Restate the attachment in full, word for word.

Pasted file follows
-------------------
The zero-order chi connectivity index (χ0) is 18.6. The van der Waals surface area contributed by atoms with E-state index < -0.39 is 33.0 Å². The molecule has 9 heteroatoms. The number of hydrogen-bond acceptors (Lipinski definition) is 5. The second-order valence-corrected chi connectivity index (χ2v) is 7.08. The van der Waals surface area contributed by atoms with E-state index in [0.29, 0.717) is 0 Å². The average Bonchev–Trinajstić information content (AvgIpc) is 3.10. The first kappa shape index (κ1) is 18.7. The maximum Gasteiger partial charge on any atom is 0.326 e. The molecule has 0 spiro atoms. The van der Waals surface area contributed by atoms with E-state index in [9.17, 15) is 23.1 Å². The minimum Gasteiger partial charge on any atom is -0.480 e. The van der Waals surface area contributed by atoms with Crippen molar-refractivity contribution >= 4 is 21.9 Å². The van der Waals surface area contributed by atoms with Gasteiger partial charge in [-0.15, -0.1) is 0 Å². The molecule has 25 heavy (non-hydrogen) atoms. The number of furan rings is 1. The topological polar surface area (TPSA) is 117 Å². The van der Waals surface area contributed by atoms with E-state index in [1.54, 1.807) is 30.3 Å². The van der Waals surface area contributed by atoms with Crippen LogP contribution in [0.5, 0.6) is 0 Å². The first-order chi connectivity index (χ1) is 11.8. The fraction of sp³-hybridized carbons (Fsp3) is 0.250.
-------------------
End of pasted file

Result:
The zero-order chi connectivity index (χ0) is 18.6. The van der Waals surface area contributed by atoms with E-state index < -0.39 is 33.0 Å². The molecule has 9 heteroatoms. The number of hydrogen-bond acceptors (Lipinski definition) is 5. The second-order valence-corrected chi connectivity index (χ2v) is 7.08. The van der Waals surface area contributed by atoms with E-state index in [0.29, 0.717) is 0 Å². The average Bonchev–Trinajstić information content (AvgIpc) is 3.10. The first kappa shape index (κ1) is 18.7. The maximum Gasteiger partial charge on any atom is 0.326 e. The molecule has 0 spiro atoms. The van der Waals surface area contributed by atoms with E-state index in [9.17, 15) is 23.1 Å². The minimum Gasteiger partial charge on any atom is -0.480 e. The van der Waals surface area contributed by atoms with Crippen molar-refractivity contribution >= 4 is 21.9 Å². The van der Waals surface area contributed by atoms with Gasteiger partial charge in [-0.15, -0.1) is 0 Å². The molecule has 25 heavy (non-hydrogen) atoms. The number of furan rings is 1. The topological polar surface area (TPSA) is 117 Å². The van der Waals surface area contributed by atoms with E-state index in [1.54, 1.807) is 30.3 Å². The van der Waals surface area contributed by atoms with Crippen LogP contribution in [0.5, 0.6) is 0 Å². The first-order chi connectivity index (χ1) is 11.8. The fraction of sp³-hybridized carbons (Fsp3) is 0.250.